Saturday, November 27

Day: September 26, 2016

Hollande urges UK to help resolve migrant crisis after visits Calais Jungle
ENGLISH, Europe

Hollande urges UK to help resolve migrant crisis after visits Calais Jungle

    The French president wants to move refugees to reception centres across France so that they can be provided asylum. Francois Hollande visited Calais in northern France on Monday (26 September) just two days after laying out plans to close the Jungle camp that houses at least 9,000 refugees in the port city. During the visit he said that the camp must be completely closed and urged the UK to play its part in resolving the refugee crisis. Earlier on Saturday, the French president had said that the camp will be closed as migrants hope to cross the border and enter the UK in passing lorries, which has resulted in a number of deaths. He added that the migrants would be moved to reception centres across France. He was criticised for the poor condition of the migrants mostly from...
Brexit despite business growth: Banks worried by low rates
ENGLISH, United Kingdom

Brexit despite business growth: Banks worried by low rates

    The Telegraph Britain’s finance firms did increasing amounts of business over the summer but remain worried by ultra-low interest rates and the Brexit vote, according to a study by the Confederation of British Industry and PwC. By contrast manufacturing businesses are undergoing “an industrial renaissance” according to industry group the EEF. Profits grew at 37pc of finance firms and fell at only 13pc over the three months to September, the CBI’s study found, indicating growing prosperity in the financial services industry . Similarly 48pc said business volumes increased over the past three months, outnumbering the 13pc which suffered a fall in work levels. Despite that apparent growth, financiers remain downbeat and expect the improvements to slow down in the coming quart...
Most of UK CEOs to consider moving headquarters to abroad after Brexit pushes
ENGLISH, United Kingdom

Most of UK CEOs to consider moving headquarters to abroad after Brexit pushes

    A majority of UK chief executive officers are considering moving their headquarters or operations outside the country, a KPMG survey has revealed, directly linking the sentiment to the Brexit vote and the uncertainty surrounding it. 69% of the CEOs are confident the British economy will grow over the next year. The KPMG survey was based on answers from 100 UK CEOs. These bosses run companies that earn between £100m ($129.8m) and £1bn in annual revenues. The survey found that 72% of the CEOs interviewed had voted in favour of "Remain" at the 23 June referendum. Now, 76% of them said they would look at some form of relocation post-Brexit. "CEOs are reacting to the prevailing uncertainty with contingency planning....Over half believe the UK's ability to do business will be di...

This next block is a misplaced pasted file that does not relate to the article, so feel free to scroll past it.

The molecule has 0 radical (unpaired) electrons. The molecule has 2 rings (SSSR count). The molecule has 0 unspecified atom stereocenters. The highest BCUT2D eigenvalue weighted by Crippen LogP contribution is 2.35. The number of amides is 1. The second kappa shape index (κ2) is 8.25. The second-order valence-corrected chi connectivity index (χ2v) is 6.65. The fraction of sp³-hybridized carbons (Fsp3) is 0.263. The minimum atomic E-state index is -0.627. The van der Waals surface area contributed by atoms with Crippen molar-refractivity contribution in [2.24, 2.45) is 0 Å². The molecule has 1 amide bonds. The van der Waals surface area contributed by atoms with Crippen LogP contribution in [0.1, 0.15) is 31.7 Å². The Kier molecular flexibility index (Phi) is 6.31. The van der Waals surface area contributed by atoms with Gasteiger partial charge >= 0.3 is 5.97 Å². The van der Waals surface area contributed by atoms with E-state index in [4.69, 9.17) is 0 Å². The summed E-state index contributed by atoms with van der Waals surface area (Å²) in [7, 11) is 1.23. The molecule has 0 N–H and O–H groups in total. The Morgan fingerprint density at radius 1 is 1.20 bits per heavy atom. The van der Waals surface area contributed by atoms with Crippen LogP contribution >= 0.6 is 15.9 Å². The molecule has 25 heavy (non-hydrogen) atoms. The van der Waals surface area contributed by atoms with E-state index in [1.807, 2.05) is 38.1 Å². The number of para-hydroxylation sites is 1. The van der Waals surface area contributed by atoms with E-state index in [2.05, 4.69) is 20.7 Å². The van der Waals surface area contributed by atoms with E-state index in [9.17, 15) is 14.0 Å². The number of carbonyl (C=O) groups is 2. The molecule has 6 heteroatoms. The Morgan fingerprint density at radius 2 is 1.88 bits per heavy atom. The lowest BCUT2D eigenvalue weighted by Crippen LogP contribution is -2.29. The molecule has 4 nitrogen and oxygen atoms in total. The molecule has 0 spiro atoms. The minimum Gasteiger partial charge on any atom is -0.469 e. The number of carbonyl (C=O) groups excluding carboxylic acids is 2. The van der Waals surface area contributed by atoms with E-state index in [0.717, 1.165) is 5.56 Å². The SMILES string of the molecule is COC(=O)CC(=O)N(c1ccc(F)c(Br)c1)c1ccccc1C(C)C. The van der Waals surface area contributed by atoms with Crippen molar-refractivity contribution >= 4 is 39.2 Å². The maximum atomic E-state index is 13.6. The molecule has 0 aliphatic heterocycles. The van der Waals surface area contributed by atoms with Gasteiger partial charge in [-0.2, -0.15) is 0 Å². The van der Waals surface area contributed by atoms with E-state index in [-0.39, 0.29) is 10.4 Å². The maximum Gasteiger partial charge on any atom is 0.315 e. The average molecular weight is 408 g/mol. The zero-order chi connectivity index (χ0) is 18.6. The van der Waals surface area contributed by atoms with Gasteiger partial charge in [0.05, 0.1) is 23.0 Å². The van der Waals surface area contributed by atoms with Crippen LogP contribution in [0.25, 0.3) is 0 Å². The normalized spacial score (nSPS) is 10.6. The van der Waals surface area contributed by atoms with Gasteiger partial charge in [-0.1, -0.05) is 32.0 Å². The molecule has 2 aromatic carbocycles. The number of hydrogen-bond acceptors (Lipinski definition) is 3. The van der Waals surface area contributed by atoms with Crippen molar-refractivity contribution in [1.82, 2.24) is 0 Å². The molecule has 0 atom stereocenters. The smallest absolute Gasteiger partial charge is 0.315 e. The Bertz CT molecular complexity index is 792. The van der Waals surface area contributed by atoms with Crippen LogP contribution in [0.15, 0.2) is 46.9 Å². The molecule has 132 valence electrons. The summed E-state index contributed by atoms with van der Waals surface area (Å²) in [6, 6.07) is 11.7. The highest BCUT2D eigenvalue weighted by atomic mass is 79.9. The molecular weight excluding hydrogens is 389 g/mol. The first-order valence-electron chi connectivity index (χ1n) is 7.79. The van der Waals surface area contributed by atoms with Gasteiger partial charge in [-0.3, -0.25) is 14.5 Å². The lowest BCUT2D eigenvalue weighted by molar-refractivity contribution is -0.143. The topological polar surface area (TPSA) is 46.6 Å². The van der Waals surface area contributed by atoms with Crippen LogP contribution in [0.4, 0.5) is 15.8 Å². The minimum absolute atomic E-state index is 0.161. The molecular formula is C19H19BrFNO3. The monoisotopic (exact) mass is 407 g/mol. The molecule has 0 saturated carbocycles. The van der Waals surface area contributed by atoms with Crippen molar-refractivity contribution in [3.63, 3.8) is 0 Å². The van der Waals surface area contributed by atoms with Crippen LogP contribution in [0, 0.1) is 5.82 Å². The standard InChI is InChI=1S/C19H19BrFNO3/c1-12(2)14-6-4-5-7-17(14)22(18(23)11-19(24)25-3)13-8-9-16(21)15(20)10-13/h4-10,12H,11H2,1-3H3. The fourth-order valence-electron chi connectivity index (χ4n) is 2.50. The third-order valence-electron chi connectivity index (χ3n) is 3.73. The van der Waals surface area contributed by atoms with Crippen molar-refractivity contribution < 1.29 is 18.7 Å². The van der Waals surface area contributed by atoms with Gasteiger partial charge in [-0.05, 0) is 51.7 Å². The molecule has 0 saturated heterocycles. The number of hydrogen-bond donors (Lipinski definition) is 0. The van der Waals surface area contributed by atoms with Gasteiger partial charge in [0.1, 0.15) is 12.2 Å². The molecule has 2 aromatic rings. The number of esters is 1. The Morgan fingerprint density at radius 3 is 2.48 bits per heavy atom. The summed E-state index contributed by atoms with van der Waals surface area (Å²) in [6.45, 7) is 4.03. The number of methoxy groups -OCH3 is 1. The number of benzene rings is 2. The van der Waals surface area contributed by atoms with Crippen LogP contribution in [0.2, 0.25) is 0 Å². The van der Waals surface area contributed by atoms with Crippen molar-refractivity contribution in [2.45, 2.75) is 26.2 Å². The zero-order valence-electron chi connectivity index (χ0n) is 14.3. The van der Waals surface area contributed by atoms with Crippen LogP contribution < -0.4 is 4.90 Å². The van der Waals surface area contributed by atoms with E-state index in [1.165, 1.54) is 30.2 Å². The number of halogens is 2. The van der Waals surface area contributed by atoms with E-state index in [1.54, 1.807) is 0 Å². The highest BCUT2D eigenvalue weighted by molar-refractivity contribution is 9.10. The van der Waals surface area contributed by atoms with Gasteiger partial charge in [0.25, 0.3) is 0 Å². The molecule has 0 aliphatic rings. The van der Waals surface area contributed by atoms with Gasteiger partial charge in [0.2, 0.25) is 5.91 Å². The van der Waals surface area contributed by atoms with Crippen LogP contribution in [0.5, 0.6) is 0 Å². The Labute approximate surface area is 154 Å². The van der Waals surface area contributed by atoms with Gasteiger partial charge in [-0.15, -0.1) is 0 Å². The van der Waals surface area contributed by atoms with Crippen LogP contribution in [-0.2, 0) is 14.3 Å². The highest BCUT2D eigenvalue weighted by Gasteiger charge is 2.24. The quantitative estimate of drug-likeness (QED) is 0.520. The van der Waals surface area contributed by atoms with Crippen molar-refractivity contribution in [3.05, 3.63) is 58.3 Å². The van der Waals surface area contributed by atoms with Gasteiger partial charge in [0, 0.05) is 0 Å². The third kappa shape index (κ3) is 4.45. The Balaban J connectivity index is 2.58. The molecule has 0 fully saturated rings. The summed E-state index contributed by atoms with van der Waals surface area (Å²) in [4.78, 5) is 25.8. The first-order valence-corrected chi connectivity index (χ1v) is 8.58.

Corporation tax not under EU pressure
ENGLISH, Europe

Corporation tax not under EU pressure

    Minister for Finance Michael Noonan has said there is no pressure on Ireland from Europe to change its tax laws or to alter the tax incentives for companies to invest in Ireland. Speaking at an event in Limerick marking the announcement by the US IT firm WP Engine that it is to set up a Limerick base with 100 new jobs, Mr Noonan said the EU recognises the right of sovereign governments to set their own tax rates. He said Ireland’s corporation tax rate of 12.5% is well known now, and in case there is any doubt about it he will be confirming it in Budget 2017 in two weeks. Speaking on the budget, he said it is one of the big issues facing the new Dáil and TDs are finalising matters on it now. He said there are lots of different inputs, including from three independent minist...
First faceoff Presidential debate today joining Hillary and Trump
America, ENGLISH

First faceoff Presidential debate today joining Hillary and Trump

    The blockbuster debate which is expected to draw a record audience of over 100 million viewers on TV will be held at Hofstra University, Hempstead, New York. US Presidential candidates Donald Trump and Hillary Clinton will lock horns on Monday night in the first of the three presidential debates ahead of the US Presidential elections slated to be held in November this year. Republican candidate Trump and Democrat candidate Hillary have engaged in a slugfest over the past year and the debate is expected to throw open a spree of personal attacks rather than concerted discussions on policy matters. The blockbuster debate which is expected to draw a record audience of over 100 million viewers on TV will be held at Hofstra University, Hempstead, New York. The 90-minute debate w...